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Cross-sectional imaging of spin injection into a semiconductor

Nature Physics volume 3, pages 872877 (2007) | Download Citation

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Abstract

Recent discoveries of phenomena that relate electronic transport in solids to the spin angular momentum of the electrons are the fundamentals of spin electronics (spintronics). The first proposed conceptual spintronic device, the spin field-effect transistor—which has not yet been successfully implemented—requires the creation and detection of spin-polarized currents in a semiconductor. Whereas electrical spin injection from a ferromagnetic metal into GaAs has been achieved recently, the detection techniques used up to now have drawbacks like the requirement of large magnetic fields or limited information about the spin polarization in the semiconductor. Here we introduce a method that, by observation across a cleaved edge, enables us to directly visualize fully remanent electrical spin injection into bulk GaAs from a ferromagnetic contact, to image the spin-density distribution in the semiconductor in a cross-sectional view and to separate the effects of spin diffusion and electron drift.

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Acknowledgements

This work has been supported by the Deutsche Forschungsgemeinschaft (DFG) under FOR 370 and SFB 689. We thank B. Muermann and J. Ehehalt for assistance with programming some of the measurement procedures, P. Chen for characterization of the GaAs materials and J. Fabian for discussions.

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Affiliations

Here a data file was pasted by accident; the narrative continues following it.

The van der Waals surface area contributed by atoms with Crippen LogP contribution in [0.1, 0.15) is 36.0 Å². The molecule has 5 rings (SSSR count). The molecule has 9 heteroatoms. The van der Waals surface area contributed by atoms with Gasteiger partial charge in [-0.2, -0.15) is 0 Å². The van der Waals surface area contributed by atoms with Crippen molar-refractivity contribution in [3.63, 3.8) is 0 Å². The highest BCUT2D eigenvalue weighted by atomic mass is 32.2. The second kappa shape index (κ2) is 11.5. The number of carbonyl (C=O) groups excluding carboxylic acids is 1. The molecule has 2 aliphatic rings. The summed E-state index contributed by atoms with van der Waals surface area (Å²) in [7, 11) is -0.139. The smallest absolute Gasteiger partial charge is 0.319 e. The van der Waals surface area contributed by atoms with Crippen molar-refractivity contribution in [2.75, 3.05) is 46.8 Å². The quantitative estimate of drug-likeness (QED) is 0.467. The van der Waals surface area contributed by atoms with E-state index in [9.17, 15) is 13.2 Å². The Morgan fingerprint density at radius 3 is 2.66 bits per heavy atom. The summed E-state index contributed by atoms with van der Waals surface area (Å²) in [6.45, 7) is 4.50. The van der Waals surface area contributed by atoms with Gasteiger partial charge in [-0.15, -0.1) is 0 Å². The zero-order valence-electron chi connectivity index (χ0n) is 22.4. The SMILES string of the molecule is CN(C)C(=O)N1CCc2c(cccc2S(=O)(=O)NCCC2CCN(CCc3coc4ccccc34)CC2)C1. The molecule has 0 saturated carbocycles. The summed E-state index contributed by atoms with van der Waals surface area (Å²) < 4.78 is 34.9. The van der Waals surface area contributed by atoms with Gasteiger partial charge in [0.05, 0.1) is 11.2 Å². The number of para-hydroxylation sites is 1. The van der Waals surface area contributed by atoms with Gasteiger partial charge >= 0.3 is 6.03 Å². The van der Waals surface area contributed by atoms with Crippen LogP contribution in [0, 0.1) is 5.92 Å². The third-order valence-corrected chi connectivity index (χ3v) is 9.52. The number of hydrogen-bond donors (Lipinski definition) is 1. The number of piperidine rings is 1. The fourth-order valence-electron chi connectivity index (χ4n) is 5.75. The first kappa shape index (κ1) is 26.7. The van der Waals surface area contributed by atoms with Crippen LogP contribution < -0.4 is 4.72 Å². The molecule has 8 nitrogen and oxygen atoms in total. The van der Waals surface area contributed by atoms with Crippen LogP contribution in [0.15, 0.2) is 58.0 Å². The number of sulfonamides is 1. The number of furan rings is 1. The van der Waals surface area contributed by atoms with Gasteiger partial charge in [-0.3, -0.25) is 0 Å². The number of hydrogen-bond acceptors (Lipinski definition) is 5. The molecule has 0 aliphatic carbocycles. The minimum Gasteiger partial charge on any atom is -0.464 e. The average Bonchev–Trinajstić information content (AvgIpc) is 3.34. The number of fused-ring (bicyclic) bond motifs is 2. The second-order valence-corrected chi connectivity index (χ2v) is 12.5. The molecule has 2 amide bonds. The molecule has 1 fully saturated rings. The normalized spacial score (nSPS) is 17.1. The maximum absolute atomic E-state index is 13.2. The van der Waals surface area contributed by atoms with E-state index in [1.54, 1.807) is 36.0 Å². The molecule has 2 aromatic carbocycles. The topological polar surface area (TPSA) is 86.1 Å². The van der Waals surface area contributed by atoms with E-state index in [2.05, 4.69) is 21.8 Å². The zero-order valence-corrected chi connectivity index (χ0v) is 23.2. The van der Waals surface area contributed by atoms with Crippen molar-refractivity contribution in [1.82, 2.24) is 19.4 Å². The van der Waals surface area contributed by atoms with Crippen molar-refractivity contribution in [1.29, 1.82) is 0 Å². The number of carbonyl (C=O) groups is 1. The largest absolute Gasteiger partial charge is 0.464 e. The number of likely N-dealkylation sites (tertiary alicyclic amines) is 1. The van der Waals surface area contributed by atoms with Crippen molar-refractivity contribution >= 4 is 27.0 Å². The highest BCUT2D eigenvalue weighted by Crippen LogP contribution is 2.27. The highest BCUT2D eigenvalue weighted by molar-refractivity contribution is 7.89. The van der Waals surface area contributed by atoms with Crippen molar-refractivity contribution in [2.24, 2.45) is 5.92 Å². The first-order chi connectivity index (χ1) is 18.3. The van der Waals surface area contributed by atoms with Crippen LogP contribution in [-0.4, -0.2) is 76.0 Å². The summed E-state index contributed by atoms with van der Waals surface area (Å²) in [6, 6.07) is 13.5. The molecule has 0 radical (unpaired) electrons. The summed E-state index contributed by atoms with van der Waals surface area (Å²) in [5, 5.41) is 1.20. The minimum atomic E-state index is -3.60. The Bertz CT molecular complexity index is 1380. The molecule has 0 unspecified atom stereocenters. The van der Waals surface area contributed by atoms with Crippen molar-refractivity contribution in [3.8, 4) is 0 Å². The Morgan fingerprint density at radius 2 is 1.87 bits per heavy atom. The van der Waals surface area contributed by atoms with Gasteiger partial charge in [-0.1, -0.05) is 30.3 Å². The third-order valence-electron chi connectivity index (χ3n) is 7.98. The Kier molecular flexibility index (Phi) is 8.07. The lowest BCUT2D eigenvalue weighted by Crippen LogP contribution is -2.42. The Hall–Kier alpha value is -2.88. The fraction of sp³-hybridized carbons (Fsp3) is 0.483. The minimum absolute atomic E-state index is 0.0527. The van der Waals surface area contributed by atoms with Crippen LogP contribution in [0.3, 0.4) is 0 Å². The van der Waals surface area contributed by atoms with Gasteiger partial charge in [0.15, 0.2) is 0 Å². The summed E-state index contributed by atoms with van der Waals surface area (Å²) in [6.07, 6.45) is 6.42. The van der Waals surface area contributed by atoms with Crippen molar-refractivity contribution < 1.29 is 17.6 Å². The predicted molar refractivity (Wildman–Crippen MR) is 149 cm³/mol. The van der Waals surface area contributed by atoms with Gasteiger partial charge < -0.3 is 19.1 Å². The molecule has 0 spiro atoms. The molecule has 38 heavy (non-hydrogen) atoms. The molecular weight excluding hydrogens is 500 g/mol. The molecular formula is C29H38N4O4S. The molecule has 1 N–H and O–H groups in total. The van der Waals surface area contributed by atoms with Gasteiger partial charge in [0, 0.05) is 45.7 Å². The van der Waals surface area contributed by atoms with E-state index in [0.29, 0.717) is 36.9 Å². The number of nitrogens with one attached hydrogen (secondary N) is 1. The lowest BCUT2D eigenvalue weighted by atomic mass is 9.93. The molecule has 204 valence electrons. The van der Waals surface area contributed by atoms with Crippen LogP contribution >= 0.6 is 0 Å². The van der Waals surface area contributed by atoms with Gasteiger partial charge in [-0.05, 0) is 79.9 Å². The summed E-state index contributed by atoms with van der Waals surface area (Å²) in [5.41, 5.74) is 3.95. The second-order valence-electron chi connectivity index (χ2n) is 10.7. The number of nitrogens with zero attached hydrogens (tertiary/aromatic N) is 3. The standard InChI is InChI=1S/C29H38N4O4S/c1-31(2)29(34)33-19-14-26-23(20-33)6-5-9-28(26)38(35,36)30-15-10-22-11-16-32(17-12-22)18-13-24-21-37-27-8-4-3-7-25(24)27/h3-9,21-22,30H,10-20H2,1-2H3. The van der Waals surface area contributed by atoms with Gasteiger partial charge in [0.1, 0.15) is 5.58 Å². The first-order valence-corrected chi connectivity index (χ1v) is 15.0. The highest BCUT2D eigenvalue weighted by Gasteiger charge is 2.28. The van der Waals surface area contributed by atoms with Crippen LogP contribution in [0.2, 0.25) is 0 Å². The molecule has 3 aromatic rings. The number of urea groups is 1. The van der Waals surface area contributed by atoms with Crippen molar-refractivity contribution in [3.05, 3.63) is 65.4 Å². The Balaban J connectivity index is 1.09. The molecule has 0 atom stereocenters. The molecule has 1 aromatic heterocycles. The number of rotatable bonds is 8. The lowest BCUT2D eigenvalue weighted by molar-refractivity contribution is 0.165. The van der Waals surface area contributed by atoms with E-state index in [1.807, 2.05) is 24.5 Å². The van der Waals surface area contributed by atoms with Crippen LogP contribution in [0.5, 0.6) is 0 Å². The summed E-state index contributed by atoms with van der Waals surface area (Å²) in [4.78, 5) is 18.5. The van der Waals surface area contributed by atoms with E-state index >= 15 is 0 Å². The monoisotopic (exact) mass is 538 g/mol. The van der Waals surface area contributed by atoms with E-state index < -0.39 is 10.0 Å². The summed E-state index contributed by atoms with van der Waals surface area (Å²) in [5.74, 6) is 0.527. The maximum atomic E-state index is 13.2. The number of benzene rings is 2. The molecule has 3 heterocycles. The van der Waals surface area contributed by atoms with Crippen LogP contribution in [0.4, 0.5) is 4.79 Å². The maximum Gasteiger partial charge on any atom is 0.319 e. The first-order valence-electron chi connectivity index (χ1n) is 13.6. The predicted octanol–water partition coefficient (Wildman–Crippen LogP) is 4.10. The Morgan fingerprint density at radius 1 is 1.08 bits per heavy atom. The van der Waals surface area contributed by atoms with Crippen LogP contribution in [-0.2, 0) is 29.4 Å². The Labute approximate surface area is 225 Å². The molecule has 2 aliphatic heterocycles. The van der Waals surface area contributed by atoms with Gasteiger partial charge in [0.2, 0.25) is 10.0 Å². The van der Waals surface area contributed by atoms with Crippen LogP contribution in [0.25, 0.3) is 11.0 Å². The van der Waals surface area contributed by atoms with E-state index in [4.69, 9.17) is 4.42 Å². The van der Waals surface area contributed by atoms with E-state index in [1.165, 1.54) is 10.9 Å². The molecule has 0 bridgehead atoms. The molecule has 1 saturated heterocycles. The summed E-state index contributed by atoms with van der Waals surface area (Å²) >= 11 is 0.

1. Institut für Experimentelle und Angewandte Physik, Universität Regensburg, 93040 Regensburg, Germany

    • P. Kotissek
    • , M. Bailleul
    • , M. Sperl
    • , A. Spitzer
    • , D. Schuh
    • , W. Wegscheider
    • , C. H. Back
    •  & G. Bayreuther
  2. Institut de Physique et Chimie des Matériaux de Strasbourg, UMR 7504 ULP-CNRS, 23 rue du Loess, BP 43, 67034 Strasbourg, France

    • M. Bailleul

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Contributions

P.K. designed and carried out the experiments, analysed the data and prepared the manuscript; M.B. conceived the main experiment, developed the theoretical data analysis and contributed to the manuscript; M.S. carried out the SQUID measurements and contributed to the manuscript; A.S. carried out part of the sample preparation; D.S. grew the semiconductor materials; W.W. devised the project and contributed materials; C.H.B. provided support for the optical measurements and contributed to the manuscript; G.B. devised the project, contributed to the data analysis and wrote the paper.

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Correspondence to G. Bayreuther.

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https://doi.org/10.1038/nphys734

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